Nancy M. Hollingsworth

Ph.D University of Washington 1988

Meiotic chromosome synapsis, recombination and segregation in yeast

My lab is interested in how homologous chromosomes are able to pair, recombine and segregate properly during meiosis. This is a fundamental problem in biology for all sexually reproducing organisms. Chromosome synapsis, recombination and segregation must all occur properly during meiosis in order to generate chromosomally balanced gametes. For example, in humans, failure of any of these events leads to spontaneous abortions and in some cases to severe birth defects such as Trisomy 21 or Down's syndrome.Meiosis is a highly conserved process throughout evolution. Therefore I am studying meiosis in the model yeast system, Saccharomyces cerevisise where genetic, cytological and biochemical approaches are feasible. My focus is on identifying genes that promote segregation of homologous chromosomes by facilitating the formation of crossovers. These genes fall into two classes: 1) those which encode structural or regulatory components of the synaptonemal complex (SC), the protein structure formed when homologous chromosomes pair during meiotic prophase. The second class include genes that encode proteins which directly facilitate interhomolog reciprocal recombination.Using a genetic screen, I have indentified and characterized genes of both classes, HOP1 and MSH5. HOP1 encodes a structural component of the SC. The current focus of my lab is on the meiosis-specific MutS homolog, MSH5. MutS homologs are present in a wide variety of species, from bacteria to man, and are important in the process of repairing mismatched DNA basepairs which occur as a result of recombination or errors in DNA replication. Unlike the other MutS homologs, MSH5 has no role in mismatch repair; instead MSH5 acts specifically during meiosis to promote crossing over, presumably by directly binding a recombination intermediate. By understanding how these proteins function during meiosis, a clearer picture of proper chromosome segregation will be obtained.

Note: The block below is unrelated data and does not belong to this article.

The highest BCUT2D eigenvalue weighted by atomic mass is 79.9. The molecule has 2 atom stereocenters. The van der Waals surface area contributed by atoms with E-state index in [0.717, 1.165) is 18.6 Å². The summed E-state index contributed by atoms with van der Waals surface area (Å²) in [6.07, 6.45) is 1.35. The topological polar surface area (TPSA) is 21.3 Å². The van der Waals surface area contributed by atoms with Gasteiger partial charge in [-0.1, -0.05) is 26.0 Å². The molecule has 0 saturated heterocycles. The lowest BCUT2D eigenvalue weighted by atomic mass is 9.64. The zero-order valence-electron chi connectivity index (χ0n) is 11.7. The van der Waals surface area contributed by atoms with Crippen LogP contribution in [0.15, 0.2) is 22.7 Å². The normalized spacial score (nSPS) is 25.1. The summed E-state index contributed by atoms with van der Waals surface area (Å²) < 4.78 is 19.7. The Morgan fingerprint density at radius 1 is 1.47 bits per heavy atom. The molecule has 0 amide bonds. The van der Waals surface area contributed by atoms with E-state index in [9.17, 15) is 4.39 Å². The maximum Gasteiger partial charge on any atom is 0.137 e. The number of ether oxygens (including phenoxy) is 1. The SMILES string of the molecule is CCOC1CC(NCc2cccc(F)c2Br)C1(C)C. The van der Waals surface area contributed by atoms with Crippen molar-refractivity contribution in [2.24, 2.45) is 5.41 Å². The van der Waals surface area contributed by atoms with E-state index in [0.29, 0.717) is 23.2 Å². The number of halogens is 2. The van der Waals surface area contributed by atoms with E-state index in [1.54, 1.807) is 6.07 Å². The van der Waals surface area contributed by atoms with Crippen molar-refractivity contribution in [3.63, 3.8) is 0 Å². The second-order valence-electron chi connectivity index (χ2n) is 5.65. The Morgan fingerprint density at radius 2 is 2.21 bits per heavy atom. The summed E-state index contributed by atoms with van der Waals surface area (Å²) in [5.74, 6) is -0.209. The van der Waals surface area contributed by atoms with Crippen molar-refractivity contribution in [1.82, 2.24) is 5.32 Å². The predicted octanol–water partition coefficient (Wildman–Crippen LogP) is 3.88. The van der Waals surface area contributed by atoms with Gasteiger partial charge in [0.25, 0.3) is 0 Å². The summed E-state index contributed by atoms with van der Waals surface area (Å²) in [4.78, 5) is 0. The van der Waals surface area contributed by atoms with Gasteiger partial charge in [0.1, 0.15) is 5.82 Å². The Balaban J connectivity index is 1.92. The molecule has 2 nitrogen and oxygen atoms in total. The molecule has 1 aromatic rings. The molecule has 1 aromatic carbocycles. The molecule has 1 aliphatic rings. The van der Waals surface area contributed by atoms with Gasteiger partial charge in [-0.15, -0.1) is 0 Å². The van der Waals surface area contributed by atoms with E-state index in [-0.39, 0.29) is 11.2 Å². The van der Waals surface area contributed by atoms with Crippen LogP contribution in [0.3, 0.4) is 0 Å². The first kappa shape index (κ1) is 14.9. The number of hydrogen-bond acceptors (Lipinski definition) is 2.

• Hollingsworth, N. M. and B. Byers (1989). HOP1: a yeast meiotic pairing gene. Genetics 121: 445-462.
  • Hollingsworth, N. M., L. Goetsch and B. Byers (1990) The HOP1 gene encodes a meiosis-specific component of yeast chromosomes. Cell 61: 73-84.
  • Vershon, A. K., N. M. Hollingsworth and A. D. Johnson (1992) Meiotic induction of the yeast HOP1 gene is controlled by positive and negative regulatory elements. Mol. Cell. Biol. 12: 3706-3714.
  • Hollingsworth, N. M. and A. D. Johnson (1993) A conditional allele of the yeast HOP1 gene is suppressed by overexpression of two other meiosis-specific genes: RED1 and REC104. Genetics 133: 785-797.
  • Friedman, D.B., N. M. Hollingsworth and B. Byers (1994) Insertional mutations in the yeast HOP1 gene: Evidence for Multimeric Assembly in Meiosis. Genetics 136: 449-464.
  • Hollingsworth, N. M., L. Ponte and C. Halsey (1995). MSH5, a novel MutS homolog, facilitates meiotic reciprocal recombination between homologs in Saccharomyces cerevisiae but not mismatch repair. Genes and Dev. 9: 1728-1739.